The Greek debt crisis is often portrayed as a dispute between two actors with two very different economic visions: a German government that seeks austerity over anything else and a Greek government desperate to escape its debts without suffering the pain that austerity would bring.
That is not necessarily an inaccurate vision. It does, however, miss out on an important historical element: that Germany's own strong position was possible only because it has escaped its debts in the past.
This point was hammered home during an interview between Thomas Piketty, the rock star anti-inequality economist, and Die Zeit, a German newspaper, that went viral online over the past few days. “Germany is the country that has never repaid its debts," Piketty said. "It has no standing to lecture other nations.”
Piketty is talking specifically about the aftermath of World War II, when West Germany owed a number of creditors about $7 billion, or $62 billion in today's dollars. In 1953, these creditors agreed to reduce the debt by about half, hoping that an economically stable Germany would be good for the rest of Europe and acknowledging the role that reparation payments had in fermenting the Nazi movement.
This isn't a new theory. Albrecht Ritschl, an economic historian, has calculated that Germany had truly been exceptional when it came to escaping its debts. "Germany is king when it comes to debt," Ritschl told Der Spiegel in 2011. "Calculated based on the amount of losses compared to economic performance, Germany was the biggest debt transgressor of the 20th century." Notably, Ritschl's research at the London School of Economics has concluded that debt cancellation for the euro zone's troubled economies (including Greece but also Italy, Ireland, Portugal and Spain) would be roughly equal to the debts canceled by the Allied powers after World War II.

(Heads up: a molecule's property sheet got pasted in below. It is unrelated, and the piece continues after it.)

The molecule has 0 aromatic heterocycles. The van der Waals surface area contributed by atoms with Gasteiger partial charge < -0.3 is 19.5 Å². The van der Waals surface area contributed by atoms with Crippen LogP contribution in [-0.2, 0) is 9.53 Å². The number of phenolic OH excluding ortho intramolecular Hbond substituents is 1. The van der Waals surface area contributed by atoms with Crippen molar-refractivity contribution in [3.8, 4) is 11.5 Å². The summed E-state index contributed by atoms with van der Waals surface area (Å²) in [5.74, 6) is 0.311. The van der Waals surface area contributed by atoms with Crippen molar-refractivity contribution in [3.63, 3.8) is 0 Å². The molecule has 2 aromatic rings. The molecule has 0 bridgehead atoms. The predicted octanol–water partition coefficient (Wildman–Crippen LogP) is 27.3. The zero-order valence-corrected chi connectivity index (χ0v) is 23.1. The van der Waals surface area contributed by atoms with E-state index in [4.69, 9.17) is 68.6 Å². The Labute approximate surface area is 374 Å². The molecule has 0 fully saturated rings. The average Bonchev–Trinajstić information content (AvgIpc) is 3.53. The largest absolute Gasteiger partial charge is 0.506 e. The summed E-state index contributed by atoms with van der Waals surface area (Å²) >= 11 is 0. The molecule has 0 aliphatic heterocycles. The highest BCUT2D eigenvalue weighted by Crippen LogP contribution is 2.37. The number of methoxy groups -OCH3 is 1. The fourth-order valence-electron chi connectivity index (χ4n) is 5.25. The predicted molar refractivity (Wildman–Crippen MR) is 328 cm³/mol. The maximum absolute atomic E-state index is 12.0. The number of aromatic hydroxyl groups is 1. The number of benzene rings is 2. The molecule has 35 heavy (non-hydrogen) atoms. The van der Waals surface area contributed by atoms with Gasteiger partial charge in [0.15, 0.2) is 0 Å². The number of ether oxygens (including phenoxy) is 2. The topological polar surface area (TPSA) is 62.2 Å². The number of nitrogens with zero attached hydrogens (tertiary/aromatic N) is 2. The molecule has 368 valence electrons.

You can go back even further into Germany's debt issues. As the Economist has pointed out, Germany defaulted on its debts during the 1930s, and the German states that predated a unified Germany defaulted at least three times in the 19th century. Modern-day Germany, the economic powerhouse of Europe, is a product of all these defaults.
Perhaps it is not fair to compare the current situation in Greece to what Germany found itself in during the Weimar years and after the end of World War II: The economic and political context at work now is certainly very different. But it is hard to deny that the grand idea of the European Union — an idea that Germany is trying to protect — was created at least partly in response to such financial problems.
And in Greece — a country that was owed money by Germany in 1953 — history still matters. Under the leadership of the current Syriza government, Greece has pushed for Germany to pay reparations for its conduct during World War II, a sum that could be as high as $340 billion by some estimates and includes estimates of the structural damage that Axis occupation did to Greece.
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